Consequences of Role as Service Provider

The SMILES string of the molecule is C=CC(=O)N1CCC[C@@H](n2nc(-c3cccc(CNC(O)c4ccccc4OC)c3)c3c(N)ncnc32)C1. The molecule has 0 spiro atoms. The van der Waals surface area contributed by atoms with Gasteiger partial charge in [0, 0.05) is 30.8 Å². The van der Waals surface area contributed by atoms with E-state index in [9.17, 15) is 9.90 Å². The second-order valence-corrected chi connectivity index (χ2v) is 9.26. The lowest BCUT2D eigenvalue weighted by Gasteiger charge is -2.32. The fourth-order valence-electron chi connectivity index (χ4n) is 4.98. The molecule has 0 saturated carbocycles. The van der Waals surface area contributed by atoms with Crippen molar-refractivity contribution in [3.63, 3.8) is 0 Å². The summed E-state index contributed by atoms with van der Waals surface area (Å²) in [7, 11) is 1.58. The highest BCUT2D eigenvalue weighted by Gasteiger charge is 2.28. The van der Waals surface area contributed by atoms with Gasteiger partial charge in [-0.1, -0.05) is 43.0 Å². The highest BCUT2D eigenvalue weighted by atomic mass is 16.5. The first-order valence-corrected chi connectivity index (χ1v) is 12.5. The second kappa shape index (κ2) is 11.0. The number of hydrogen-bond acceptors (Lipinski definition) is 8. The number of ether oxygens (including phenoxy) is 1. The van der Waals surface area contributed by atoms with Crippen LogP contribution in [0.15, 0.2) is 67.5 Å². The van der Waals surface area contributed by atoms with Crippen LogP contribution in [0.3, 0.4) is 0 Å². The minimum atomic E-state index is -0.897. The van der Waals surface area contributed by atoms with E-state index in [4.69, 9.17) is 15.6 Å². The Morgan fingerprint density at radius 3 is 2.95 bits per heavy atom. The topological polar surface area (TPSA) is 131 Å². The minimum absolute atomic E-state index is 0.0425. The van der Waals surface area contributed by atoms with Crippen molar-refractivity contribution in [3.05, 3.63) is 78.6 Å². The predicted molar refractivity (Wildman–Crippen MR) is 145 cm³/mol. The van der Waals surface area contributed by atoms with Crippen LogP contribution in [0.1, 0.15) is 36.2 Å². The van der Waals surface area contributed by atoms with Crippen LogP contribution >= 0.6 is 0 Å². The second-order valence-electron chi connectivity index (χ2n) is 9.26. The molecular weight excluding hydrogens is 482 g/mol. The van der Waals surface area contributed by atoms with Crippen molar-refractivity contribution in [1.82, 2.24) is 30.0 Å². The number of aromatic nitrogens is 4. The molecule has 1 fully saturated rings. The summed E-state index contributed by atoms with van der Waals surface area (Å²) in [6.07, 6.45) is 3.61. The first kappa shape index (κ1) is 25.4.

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3.4. Consequences of Role as Service Provider An affirmative outcome of role as Service Provider can be attributed to the faith and esteem that organisation achieved in the State. The popularity of organisation stimulated farmers to receive its technical advice on feasible sites for DWs. Moreover, GSDA’s recommendation provided financial support for digging wells that increased irrigated area on GW almost to four fold in shortest time. Striking advent of drilling BWs catered the safe drinking water needs of rural people independently. Though GSDA’s policy was to recommend BWs for drinking water needs, there was no legal provision for restriction on BWs for irrigation purpose. The affordable investment and day’s time required in drilling irrigation BW encouraged many farmers to drill deep BWs for irrigation purpose. Extensive number of BWs increased area under irrigation in the State, however, it resulted into rapid depletion of GW levels. The mushroom growth of irrigation DWs in this period generated similar scenario. In the GW assessment of total 1505 watersheds 7of State, 34 watersheds appeared as overexploited and 59 as critical (GW Assessment, 1999). Overexploited and critical status of watersheds indicated excess withdrawal of GW than its natural recharge. There was no proper GW policy to regulate indiscriminate extraction and GSDA was devoid of any powers or mechanism to control this excess withdrawal activity. Likewise, though sincere efforts were made by the organisation in mitigating drinking water needs of people, 2340 habitations were not supplied with adequate safe water and 18967 habitations were partially supplied. There was concentration in technical assistance to farmers and adopting innovative ways only in ... ... middle of paper ... ...ork, community was not aware about the importance of GW which is a scarce natural resource”. Farmers continued to withdraw excess GW for their crops without understanding long-term adverse ecological and economical effects on the society. GSDA’s wing in the Zilla Parishad did not make much way for community interaction. The dialogues remained restricted with the non-officials and did not percolate down to the grass root level. Bainbridge et.al. (2000:5) advocates radical transformation of bureaucracies and organisation to become more flexible, innovative and participatory as management of natural resources is complex and not possible to impose through bureaucratic and standardized practices. The buzz of community participation started appearing as the future role of organisation. A typical structure of organisation in the changed scenario is depicted in figure 2.
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